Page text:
Different winery surfaces show clear evidence of niche specialization, but each ecosystem is subject to seasonal flux due to harvest disruption (Fig. 3). Crush equipment (hopper, elevator, crusher, and press samples) clustered together at each stage (Fig. 3A), with varying degrees of cluster tightness, due to the common medium encountered by these items: grapes. Thus, these surfaces were all populated by similar molds (e.g., Aureobasidium pullulans), yeasts (Hanseniaspora, Candida), and bacteria (Acetobacteraceae) associated with grapes, distinguishing them from most other environments (Fig. 1, Fig. 3B, Fig. 3C, Fig. 4, Fig. S1). Likewise, fermentation equipment samples (fermentors, hoses, filters, and pumps) tended to cluster together (with a certain degree of spread, especially for fungal communities), and somewhat near the crush equipment (Fig. 3A). This may reflect that all deal strictly with fermenting and fermented wine, hence displaying significantly higher populations of S. cerevisiae and Oenococcus (Fig. 4). Both these groups clustered closely with barrels and bottlers before and after harvest, but drifted during harvest, as the influx of viticultural material and active fermentation introduced the development of distinct microbial communities (Fig. 3A). The bacterial communities of barrel surfaces were similar to those elsewhere in the winery (Fig. 3B), dominated by Pseudomonas, Comamonadaceae, Brevundimonas, and Flavobacterium, but with significantly higher populations of Pseudomonas and Shewanella compared to most other surfaces (Fig. 5A). The fungal communities of barrels were distinguished by higher abundances of the filamentous fungi Aspergillus conicus and Aspergillus restrictus, compared to other surface types (Fig. S1). Moreover, A. conicus was significantly higher on the outer surface of barrels, whereas the yeasts Rhodotorula slooffiae and Rhodotorula gluntinis were more abundant on inner surfaces prior to harvest (Fig. 5B). These are all oxidative fungal species with no known role in wine fermentations, though they are frequently detected in grape must [13]. Floor samples showed a high degree of beta-diversity spread, encompassing diverse environments and conditioned zones within the winery. Nevertheless, these clustered away from most other sample types (except drains), especially during and after harvest (Fig. 3A), as microbial communities at these sites became altered by contact with grape material during harvest.

Figure 3. Winery surface species diversity illustrates functional niche selection.

(A) Jackknifed beta-diversity PCoA plots for pre-harvest (top), peak harvest (center), and post-harvest (bottom) samples categorized by surface type. Values in lower-right corners indicate permutational MANOVA P-values between categories, sample size (N) in upper-right corners. WUF, abundance-weighted UniFrac distance. Relative taxonomic distribution of (B) order-level bacterial community abundance and (C) family-level fungal community abundance of all surface type categories. Each column represents average abundance of microbial taxa detected in all samples from each category for all three timepoints.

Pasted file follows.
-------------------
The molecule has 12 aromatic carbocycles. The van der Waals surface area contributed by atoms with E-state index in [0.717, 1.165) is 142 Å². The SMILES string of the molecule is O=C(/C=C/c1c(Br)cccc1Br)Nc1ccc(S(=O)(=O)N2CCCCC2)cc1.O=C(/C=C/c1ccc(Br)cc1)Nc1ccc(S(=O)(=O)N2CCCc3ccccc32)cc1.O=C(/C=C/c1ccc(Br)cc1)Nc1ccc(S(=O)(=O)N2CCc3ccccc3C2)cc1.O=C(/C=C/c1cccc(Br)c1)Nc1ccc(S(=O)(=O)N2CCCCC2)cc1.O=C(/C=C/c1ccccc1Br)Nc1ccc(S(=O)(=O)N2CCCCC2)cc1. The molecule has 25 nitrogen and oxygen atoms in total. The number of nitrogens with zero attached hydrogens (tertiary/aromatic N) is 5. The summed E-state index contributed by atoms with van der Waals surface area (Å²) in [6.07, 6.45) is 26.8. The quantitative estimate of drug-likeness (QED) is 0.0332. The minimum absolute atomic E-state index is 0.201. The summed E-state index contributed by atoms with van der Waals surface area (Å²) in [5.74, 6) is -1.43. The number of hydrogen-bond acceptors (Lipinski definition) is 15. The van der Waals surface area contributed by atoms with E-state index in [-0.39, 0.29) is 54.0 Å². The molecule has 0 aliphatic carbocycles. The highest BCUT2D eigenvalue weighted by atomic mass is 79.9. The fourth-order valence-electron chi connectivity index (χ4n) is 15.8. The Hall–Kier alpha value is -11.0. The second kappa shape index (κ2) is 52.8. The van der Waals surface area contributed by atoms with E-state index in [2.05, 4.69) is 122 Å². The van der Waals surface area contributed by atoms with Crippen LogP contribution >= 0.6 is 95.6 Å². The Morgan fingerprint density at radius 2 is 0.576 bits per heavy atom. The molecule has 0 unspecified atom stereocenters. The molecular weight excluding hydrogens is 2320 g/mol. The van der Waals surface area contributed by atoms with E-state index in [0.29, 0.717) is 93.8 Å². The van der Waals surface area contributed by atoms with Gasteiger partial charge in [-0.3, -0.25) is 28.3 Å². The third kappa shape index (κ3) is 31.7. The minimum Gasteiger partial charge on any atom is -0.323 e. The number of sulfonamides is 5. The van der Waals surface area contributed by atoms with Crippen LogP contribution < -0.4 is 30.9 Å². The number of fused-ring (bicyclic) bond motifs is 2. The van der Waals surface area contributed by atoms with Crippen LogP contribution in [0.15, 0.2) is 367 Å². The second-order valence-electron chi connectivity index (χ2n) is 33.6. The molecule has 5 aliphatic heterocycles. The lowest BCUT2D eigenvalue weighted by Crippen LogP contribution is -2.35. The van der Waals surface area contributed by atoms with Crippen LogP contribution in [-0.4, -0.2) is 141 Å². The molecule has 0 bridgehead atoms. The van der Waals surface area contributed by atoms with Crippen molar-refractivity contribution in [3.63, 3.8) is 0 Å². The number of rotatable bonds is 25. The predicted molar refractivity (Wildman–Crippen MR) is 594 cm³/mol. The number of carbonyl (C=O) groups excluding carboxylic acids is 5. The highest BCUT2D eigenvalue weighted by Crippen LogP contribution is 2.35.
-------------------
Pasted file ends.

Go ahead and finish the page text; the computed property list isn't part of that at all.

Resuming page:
Figure 4. Significant between-category differences in abundance of fermentation-related taxa reflects niche selection within winery surface types.

Each column represents average relative abundance (maximum 1.0) ± SD of select microbial taxa detected in all samples from each category for all three timepoints. One-way ANOVA P values (with Bonferroni error correction) shown for significance between each category. PFDR = false discovery rate-corrected P value; Ferm, fermentor sample mean. Only one sample was collected for CO2 tube category and thus not included in statistical calculations.

Figure 5. Barrel surfaces comprise unique microbial communities.

(A) Average relative abundance (maximum 1.0) ± SD of Shewanella (left) and Pseudomonas (right) detected in all samples from each category for all three timepoints. One-way ANOVA P values (with Bonferroni error correction) shown for significance between each category. (B) Average relative abundance (±SD) of fungal species exhibiting significant differences between exterior (dark grey, N = 5) and interior (light grey, N = 3) barrel surfaces prior to harvest. *P<0.05, two-sample T-test.